18. It is, however, Deleuze and Guattari's spatial conceptualization of this system that allows us to directly correlate it with Jameson's critique of the Bonaventure's lobby. The rhizome system is described as being made of plateaus that are "always in the middle" and of being "composed not of units but of dimensions, or rather directions in motion" (21). It is also presented as being a multiple, circular system of "taproots" (5). Although Deleuze and Guattari are depicting a system of logic, they do so by describing it using a spatial metaphor -- a metaphor of a deterritorrialized hyperspace similar to that used by Jameson's analysis of the Bonaventure's lobby.

     19. It can be argued, therefore, that the postmodern hyperspace that is produced by and disruptive to late capitalism in the Bonaventure Hotel is directly related to the concept of the rhizome system in postmodern logic (the spatial metaphor connecting the two). The difference, here, however, is that Deleuze and Guattari present their rhizome system as a resistance to capitalism, not as deriving from it (although the deterritorialized resistances are similar, their sources and causes are disparate). The intentional revolutionary nature of this system is clearly seen when they implore the reader to "make rhizomes, not roots, [and to] never plant!" (24). They later directly refer to the system as revolutionary, writing that American and English literature already "manifest this rhizomatic direction [ . . . ]; they know how to move between things, establish a logic of the AND, overthrow ontology, do away with foundations, [and] nullify endings and beginnings" (25).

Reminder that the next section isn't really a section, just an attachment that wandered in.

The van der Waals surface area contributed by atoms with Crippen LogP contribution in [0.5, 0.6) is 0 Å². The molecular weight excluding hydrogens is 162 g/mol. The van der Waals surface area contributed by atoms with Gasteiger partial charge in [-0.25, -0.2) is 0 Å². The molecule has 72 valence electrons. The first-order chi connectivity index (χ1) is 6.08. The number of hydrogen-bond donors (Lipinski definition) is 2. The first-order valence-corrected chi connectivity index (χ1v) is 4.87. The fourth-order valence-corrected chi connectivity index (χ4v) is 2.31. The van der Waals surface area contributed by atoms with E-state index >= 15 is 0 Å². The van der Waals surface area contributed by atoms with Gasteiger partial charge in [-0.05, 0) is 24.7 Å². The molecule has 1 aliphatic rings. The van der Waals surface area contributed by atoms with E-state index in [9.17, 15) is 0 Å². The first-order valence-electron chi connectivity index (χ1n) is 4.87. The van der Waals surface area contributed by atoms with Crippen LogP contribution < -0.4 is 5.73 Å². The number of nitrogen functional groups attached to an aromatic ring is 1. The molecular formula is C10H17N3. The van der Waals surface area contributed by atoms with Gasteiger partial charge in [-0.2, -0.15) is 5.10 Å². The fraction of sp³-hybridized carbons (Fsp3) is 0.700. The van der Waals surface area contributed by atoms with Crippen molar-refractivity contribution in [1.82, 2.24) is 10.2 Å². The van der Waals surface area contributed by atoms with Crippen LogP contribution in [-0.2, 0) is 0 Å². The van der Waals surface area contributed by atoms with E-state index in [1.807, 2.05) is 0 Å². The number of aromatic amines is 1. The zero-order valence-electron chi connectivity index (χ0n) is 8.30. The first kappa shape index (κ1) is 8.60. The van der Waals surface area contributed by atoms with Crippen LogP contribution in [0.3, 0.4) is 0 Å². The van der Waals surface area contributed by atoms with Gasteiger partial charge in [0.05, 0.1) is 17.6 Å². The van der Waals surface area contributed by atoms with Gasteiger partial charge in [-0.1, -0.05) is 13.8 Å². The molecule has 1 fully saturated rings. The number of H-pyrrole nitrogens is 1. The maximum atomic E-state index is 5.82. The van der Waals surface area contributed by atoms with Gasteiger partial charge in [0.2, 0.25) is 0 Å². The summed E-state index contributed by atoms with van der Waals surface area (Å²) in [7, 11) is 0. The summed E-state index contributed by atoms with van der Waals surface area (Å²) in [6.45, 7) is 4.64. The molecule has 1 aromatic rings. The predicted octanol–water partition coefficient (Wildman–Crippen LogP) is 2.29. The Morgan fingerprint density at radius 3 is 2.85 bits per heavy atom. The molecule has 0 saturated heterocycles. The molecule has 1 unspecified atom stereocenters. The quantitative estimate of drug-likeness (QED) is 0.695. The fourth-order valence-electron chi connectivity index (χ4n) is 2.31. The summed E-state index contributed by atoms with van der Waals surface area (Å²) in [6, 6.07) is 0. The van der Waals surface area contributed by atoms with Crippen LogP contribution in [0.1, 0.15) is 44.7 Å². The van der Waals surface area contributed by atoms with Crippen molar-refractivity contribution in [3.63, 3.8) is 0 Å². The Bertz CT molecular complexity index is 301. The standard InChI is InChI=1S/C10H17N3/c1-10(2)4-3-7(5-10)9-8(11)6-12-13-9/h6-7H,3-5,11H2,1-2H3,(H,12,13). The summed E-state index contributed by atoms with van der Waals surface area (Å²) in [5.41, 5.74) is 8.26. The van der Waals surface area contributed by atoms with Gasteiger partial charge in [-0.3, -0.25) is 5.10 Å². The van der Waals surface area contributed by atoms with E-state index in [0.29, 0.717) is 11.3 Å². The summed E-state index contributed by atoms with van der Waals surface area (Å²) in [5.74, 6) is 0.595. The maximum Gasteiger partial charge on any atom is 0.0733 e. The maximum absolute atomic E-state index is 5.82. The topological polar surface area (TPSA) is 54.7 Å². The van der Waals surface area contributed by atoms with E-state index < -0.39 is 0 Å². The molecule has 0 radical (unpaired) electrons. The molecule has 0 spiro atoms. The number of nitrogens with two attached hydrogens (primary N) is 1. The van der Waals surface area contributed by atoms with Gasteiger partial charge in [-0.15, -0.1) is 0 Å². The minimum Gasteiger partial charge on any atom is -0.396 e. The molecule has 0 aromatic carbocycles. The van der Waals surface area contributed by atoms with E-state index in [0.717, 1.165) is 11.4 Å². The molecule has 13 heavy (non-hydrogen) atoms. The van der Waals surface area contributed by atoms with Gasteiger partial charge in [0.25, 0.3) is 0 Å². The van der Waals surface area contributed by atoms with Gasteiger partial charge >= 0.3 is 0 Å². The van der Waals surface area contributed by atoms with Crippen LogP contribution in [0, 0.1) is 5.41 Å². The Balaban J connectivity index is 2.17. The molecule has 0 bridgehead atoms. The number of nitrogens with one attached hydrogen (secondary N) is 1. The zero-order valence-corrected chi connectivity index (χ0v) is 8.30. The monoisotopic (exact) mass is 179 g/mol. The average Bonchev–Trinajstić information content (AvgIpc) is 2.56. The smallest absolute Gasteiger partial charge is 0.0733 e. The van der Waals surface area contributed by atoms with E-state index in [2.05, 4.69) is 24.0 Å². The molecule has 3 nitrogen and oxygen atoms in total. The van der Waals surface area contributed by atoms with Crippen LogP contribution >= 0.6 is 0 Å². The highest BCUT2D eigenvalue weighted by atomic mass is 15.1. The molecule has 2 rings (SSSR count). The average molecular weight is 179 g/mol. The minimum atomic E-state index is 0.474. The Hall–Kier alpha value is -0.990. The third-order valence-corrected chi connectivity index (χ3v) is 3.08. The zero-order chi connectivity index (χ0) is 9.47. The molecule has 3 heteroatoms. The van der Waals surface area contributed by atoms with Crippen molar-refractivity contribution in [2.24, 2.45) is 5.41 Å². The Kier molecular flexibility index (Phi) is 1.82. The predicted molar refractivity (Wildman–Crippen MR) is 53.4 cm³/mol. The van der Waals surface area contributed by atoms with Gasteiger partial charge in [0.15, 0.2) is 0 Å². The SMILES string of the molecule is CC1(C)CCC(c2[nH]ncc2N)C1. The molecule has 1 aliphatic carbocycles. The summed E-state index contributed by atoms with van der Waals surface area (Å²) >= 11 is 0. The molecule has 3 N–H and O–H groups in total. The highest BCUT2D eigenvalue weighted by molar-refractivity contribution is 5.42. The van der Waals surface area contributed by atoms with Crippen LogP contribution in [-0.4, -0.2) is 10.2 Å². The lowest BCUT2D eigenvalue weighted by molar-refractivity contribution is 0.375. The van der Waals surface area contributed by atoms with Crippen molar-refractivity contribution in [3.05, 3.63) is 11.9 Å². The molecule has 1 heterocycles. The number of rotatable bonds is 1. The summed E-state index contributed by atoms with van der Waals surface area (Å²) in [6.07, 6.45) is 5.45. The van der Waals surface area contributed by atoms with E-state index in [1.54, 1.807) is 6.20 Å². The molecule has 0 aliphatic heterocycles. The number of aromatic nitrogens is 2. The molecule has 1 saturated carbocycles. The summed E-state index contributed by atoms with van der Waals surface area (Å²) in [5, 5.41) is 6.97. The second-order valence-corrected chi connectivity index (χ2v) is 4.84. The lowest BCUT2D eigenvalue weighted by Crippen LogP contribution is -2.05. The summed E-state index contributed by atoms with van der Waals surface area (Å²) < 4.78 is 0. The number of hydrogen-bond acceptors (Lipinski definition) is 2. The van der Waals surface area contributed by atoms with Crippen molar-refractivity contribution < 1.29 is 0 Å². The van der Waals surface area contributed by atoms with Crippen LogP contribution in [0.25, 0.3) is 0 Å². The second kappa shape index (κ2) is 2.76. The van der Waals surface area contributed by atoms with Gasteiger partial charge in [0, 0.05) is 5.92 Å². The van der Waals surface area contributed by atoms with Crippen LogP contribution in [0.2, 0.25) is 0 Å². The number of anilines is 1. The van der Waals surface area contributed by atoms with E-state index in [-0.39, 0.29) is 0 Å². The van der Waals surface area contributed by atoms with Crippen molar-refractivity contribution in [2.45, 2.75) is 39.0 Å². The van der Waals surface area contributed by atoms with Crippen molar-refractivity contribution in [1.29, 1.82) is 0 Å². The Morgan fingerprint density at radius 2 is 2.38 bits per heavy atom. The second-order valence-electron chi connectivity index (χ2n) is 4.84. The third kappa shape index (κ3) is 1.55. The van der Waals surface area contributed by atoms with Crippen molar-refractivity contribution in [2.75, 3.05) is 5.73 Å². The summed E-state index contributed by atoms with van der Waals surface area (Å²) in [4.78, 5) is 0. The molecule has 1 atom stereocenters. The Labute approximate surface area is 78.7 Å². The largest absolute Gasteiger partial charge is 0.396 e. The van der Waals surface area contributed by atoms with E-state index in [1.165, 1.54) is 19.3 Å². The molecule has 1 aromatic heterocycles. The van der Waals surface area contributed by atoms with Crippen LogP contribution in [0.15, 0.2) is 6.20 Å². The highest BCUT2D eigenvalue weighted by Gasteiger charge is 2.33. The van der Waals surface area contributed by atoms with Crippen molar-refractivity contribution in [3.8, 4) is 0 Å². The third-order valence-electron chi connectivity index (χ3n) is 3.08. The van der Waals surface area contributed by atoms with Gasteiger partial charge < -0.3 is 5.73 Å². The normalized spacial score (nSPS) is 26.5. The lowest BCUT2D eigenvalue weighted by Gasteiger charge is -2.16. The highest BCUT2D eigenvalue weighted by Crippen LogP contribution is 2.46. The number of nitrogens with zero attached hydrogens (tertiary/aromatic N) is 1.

20. Deleuze and Guattri's postmodern system of logic and acquisition of knowledge, then, can be seen as an attempt to combat capitalism and the Western tradition of logic that it is based on -- providing a multiple, de-centered overthrow of ontology and foundations. Logic, in this deterritorialized system, escapes the stable, linear "old" model of the established superstructure, providing the possibility for multiplicity outside of capitalism's apparatuses of control. Or does it? Is this system as radical as it appears? Might its hypothetical function, in fact, inadvertently act to subvert the resistance it is supposed to foster and, instead, support capitalism?

     21. The most basic example of the problem with Deleuze and Guattari's system can be found in the definition of the rhizome as being in the "middle." Even if it is a "multiple" and an "assemblage" that is outside of the tree-structure of the "root-book," isn't a "middle" inherently reliant upon a beginning and an end -- even if the system never ventures to these poles -- to define itself as a middle per se? This system, therefore, defines itself in terms of the "old," classical system it seeks to overthrow, making it reliant upon it. One must ask, then, if the rhizome can really overthrow this old system at all, for if it did, how would it define itself?